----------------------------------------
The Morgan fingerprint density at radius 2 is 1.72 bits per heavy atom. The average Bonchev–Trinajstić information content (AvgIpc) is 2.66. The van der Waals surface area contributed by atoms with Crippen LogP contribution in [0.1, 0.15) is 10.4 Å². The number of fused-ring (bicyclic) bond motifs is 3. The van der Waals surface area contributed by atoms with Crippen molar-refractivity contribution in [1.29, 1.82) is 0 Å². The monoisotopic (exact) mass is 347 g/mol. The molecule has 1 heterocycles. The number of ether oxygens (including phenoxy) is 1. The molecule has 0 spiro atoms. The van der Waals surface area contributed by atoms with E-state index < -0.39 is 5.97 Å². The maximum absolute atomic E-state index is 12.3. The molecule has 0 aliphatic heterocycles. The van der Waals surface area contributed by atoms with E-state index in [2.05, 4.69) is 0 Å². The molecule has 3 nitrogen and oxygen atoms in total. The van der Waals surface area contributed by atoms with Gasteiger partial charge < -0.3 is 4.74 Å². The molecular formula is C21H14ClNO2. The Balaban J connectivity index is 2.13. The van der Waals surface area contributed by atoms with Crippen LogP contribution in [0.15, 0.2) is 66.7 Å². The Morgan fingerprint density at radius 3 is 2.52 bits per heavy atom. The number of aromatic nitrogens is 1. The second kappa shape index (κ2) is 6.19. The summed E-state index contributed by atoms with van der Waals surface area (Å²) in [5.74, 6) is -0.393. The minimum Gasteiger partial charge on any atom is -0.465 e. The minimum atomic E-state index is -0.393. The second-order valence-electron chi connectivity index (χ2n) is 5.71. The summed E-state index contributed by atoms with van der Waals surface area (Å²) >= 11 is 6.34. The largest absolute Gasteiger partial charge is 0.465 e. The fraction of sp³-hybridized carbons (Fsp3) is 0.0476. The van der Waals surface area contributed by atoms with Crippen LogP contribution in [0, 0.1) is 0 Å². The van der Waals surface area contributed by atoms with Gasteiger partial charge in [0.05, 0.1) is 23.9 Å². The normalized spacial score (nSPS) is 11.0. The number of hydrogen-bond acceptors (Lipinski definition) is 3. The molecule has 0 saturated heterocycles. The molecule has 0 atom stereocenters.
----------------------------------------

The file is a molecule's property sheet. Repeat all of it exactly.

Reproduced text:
The Morgan fingerprint density at radius 2 is 1.72 bits per heavy atom. The average Bonchev–Trinajstić information content (AvgIpc) is 2.66. The van der Waals surface area contributed by atoms with Crippen LogP contribution in [0.1, 0.15) is 10.4 Å². The number of fused-ring (bicyclic) bond motifs is 3. The van der Waals surface area contributed by atoms with Crippen molar-refractivity contribution in [1.29, 1.82) is 0 Å². The monoisotopic (exact) mass is 347 g/mol. The molecule has 1 heterocycles. The number of ether oxygens (including phenoxy) is 1. The molecule has 0 spiro atoms. The van der Waals surface area contributed by atoms with E-state index < -0.39 is 5.97 Å². The maximum absolute atomic E-state index is 12.3. The molecule has 0 aliphatic heterocycles. The van der Waals surface area contributed by atoms with E-state index in [2.05, 4.69) is 0 Å². The molecule has 3 nitrogen and oxygen atoms in total. The van der Waals surface area contributed by atoms with Gasteiger partial charge < -0.3 is 4.74 Å². The molecular formula is C21H14ClNO2. The Balaban J connectivity index is 2.13. The van der Waals surface area contributed by atoms with Crippen LogP contribution in [0.15, 0.2) is 66.7 Å². The Morgan fingerprint density at radius 3 is 2.52 bits per heavy atom. The number of aromatic nitrogens is 1. The second kappa shape index (κ2) is 6.19. The summed E-state index contributed by atoms with van der Waals surface area (Å²) in [5.74, 6) is -0.393. The minimum Gasteiger partial charge on any atom is -0.465 e. The minimum atomic E-state index is -0.393. The second-order valence-electron chi connectivity index (χ2n) is 5.71. The summed E-state index contributed by atoms with van der Waals surface area (Å²) >= 11 is 6.34. The largest absolute Gasteiger partial charge is 0.465 e. The fraction of sp³-hybridized carbons (Fsp3) is 0.0476. The van der Waals surface area contributed by atoms with Crippen LogP contribution in [0, 0.1) is 0 Å². The van der Waals surface area contributed by atoms with Gasteiger partial charge in [0.05, 0.1) is 23.9 Å². The normalized spacial score (nSPS) is 11.0. The number of hydrogen-bond acceptors (Lipinski definition) is 3. The molecule has 0 saturated heterocycles. The molecule has 0 atom stereocenters.